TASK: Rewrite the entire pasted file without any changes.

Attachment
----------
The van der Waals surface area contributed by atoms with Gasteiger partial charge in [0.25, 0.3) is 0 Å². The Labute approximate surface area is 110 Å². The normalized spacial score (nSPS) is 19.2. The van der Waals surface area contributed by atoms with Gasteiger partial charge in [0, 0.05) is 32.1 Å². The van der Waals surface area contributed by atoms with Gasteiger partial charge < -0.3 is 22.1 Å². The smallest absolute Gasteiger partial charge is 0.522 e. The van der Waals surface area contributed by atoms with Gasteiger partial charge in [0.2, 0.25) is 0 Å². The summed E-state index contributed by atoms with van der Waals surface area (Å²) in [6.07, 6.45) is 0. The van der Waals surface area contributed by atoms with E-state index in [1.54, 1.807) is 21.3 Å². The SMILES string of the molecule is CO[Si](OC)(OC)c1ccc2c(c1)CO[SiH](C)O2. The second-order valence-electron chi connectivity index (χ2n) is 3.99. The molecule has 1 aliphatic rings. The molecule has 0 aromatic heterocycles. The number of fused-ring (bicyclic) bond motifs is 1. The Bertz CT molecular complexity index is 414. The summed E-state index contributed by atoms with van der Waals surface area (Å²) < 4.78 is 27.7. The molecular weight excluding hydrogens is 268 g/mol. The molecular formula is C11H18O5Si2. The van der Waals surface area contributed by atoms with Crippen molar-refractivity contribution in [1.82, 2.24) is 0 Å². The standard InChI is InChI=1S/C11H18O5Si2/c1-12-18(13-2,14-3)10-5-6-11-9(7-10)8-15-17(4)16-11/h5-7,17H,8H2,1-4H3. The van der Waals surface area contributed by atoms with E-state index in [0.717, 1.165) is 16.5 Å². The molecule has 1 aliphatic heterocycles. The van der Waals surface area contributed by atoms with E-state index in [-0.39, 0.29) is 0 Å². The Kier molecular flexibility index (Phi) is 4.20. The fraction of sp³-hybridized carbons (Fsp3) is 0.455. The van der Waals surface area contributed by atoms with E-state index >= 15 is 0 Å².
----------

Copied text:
The van der Waals surface area contributed by atoms with Gasteiger partial charge in [0.25, 0.3) is 0 Å². The Labute approximate surface area is 110 Å². The normalized spacial score (nSPS) is 19.2. The van der Waals surface area contributed by atoms with Gasteiger partial charge in [0, 0.05) is 32.1 Å². The van der Waals surface area contributed by atoms with Gasteiger partial charge < -0.3 is 22.1 Å². The smallest absolute Gasteiger partial charge is 0.522 e. The van der Waals surface area contributed by atoms with Gasteiger partial charge in [0.2, 0.25) is 0 Å². The summed E-state index contributed by atoms with van der Waals surface area (Å²) in [6.07, 6.45) is 0. The van der Waals surface area contributed by atoms with E-state index in [1.54, 1.807) is 21.3 Å². The SMILES string of the molecule is CO[Si](OC)(OC)c1ccc2c(c1)CO[SiH](C)O2. The second-order valence-electron chi connectivity index (χ2n) is 3.99. The molecule has 1 aliphatic rings. The molecule has 0 aromatic heterocycles. The number of fused-ring (bicyclic) bond motifs is 1. The Bertz CT molecular complexity index is 414. The summed E-state index contributed by atoms with van der Waals surface area (Å²) < 4.78 is 27.7. The molecular weight excluding hydrogens is 268 g/mol. The molecular formula is C11H18O5Si2. The van der Waals surface area contributed by atoms with Crippen molar-refractivity contribution in [1.82, 2.24) is 0 Å². The standard InChI is InChI=1S/C11H18O5Si2/c1-12-18(13-2,14-3)10-5-6-11-9(7-10)8-15-17(4)16-11/h5-7,17H,8H2,1-4H3. The van der Waals surface area contributed by atoms with E-state index in [0.717, 1.165) is 16.5 Å². The molecule has 1 aliphatic heterocycles. The van der Waals surface area contributed by atoms with E-state index in [-0.39, 0.29) is 0 Å². The Kier molecular flexibility index (Phi) is 4.20. The fraction of sp³-hybridized carbons (Fsp3) is 0.455. The van der Waals surface area contributed by atoms with E-state index >= 15 is 0 Å².